On February 22, 2008, Harriott filed an omnibus pre-trial motion seeking to suppress physical evidence seized from the vehicle on the basis that the officer "lacked reasonable suspicion, let alone probable cause, to detain, interrogate, and search [Harriott, Kelly, ] and the motor vehicle." Harriott's Omnibus Pre-Trial Motion, 2/22/2008, at 2 (unpaginated). Harriott also sought to suppress statements that he made to the police during his arrest. Id. at 3-4. On March 18, 2008, the trial court held a suppression hearing. On April 4, 2008, the trial court granted Harriott's suppression motion as to monies seized from the car, as well as to Harriott's statements. Harriott, 775 EDA 2009, at 2 n.4. However, the trial court denied Harriott's suppression motion with respect to the marijuana and the firearm. Id. At 2. On April 16, 2008, Harriott's trial counsel filed a motion for reconsideration with respect to the motion to suppress physical evidence, arguing:

It is believed and therefore respectfully suggested that [the trial court] erred in denying [Harriott's] Motion to Suppress Evidence because any evidence [that] the vehicle in which [Harriott] was a passenger [was] following [another car] too closely would have been depicted in the video obtained via [the Pennsylvania state trooper's recording unit] . . . said video did not depict a vehicle following too closely as compared to all other motor vehicles traveling . . . at or about the time of the stop.

Harriott's Motion for Reconsideration, 4/16/2008, at 2 (unpaginated). On May 9, 2008, the trial court denied Harriott's motion for reconsideration.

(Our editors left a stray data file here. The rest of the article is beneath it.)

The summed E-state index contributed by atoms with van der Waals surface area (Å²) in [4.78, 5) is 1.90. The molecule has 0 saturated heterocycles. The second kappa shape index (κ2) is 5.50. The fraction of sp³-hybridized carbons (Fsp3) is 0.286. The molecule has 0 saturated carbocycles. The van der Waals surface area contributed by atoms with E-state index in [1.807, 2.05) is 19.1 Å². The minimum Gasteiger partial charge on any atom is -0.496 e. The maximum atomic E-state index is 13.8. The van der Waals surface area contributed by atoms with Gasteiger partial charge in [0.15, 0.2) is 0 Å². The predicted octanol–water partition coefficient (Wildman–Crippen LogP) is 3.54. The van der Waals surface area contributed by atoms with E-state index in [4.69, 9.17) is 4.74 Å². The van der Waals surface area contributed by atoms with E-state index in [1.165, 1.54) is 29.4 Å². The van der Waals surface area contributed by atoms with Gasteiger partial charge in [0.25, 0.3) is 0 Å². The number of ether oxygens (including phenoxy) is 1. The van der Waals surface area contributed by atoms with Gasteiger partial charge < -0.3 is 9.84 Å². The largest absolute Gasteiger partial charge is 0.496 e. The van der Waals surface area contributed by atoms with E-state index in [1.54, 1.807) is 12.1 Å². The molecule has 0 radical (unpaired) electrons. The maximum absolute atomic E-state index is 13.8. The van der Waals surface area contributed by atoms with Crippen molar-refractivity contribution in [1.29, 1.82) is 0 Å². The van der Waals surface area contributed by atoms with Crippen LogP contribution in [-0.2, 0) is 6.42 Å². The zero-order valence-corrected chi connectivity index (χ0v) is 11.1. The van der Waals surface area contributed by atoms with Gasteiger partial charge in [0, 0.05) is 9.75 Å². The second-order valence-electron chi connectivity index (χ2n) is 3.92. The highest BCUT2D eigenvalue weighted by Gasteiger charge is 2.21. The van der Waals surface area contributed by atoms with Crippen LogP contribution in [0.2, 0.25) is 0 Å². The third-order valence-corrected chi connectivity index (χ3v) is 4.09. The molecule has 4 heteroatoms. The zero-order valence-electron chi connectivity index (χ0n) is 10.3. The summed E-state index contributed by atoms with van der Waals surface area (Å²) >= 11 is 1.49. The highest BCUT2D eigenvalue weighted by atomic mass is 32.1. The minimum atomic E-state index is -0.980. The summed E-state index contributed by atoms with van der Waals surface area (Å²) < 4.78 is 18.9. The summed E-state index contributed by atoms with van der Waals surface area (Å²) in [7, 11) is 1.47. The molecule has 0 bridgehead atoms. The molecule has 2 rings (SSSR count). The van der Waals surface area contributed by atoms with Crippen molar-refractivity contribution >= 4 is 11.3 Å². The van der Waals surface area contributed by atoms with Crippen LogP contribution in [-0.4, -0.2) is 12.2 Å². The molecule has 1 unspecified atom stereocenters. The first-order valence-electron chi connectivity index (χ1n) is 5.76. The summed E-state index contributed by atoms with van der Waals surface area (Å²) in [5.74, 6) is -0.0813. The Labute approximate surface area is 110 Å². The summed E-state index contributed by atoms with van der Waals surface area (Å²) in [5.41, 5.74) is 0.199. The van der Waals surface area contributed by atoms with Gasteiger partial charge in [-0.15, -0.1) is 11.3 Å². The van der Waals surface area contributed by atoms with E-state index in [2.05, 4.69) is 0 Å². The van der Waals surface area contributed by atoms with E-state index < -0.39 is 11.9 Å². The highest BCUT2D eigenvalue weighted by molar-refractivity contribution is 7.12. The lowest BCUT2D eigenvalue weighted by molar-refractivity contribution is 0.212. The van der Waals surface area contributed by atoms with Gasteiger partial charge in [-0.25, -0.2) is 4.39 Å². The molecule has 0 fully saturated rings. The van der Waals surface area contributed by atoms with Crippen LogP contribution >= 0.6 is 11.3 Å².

Following a jury trial, on July 31, 2008, Harriott was found guilty of possession of a controlled substance with intent to deliver (35 P.S. § 780-113(a)(30)), concealed firearms not to be carried without a license (18 Pa.C.S. § 6106), and criminal conspiracy (18 Pa.C.S. § 903). Harriott, 775 EDA 2009, slip op. at 1. On October 23, 2008, the trial court sentenced Harriott "to a mandatory minimum term of sixty months' incarceration for [possession with intent to deliver, ] followed by a consecutive term of twelve to sixty months' incarceration for possessing a firearm without a license, following by a consecutive term of five years' state probation for the conspiracy conviction." Id. at 3. On October 29, 2008, Harriott filed post-sentence motions challenging the sufficiency of the evidence and alleging ineffective assistance of trial counsel. Id. On February 24, 2009, the trial court denied Harriott's post-sentence motions. Harriott filed a timely notice of appeal to this Court. On April 22, 2010, a panel of this Court upheld Harriott's judgment of sentence.[1] Id. at 6. On May 21, 2010, Harriott petitioned the Pennsylvania Supreme Court for allowance of appeal. On February 25, 2011, the Pennsylvania Supreme Court denied Harriott's request.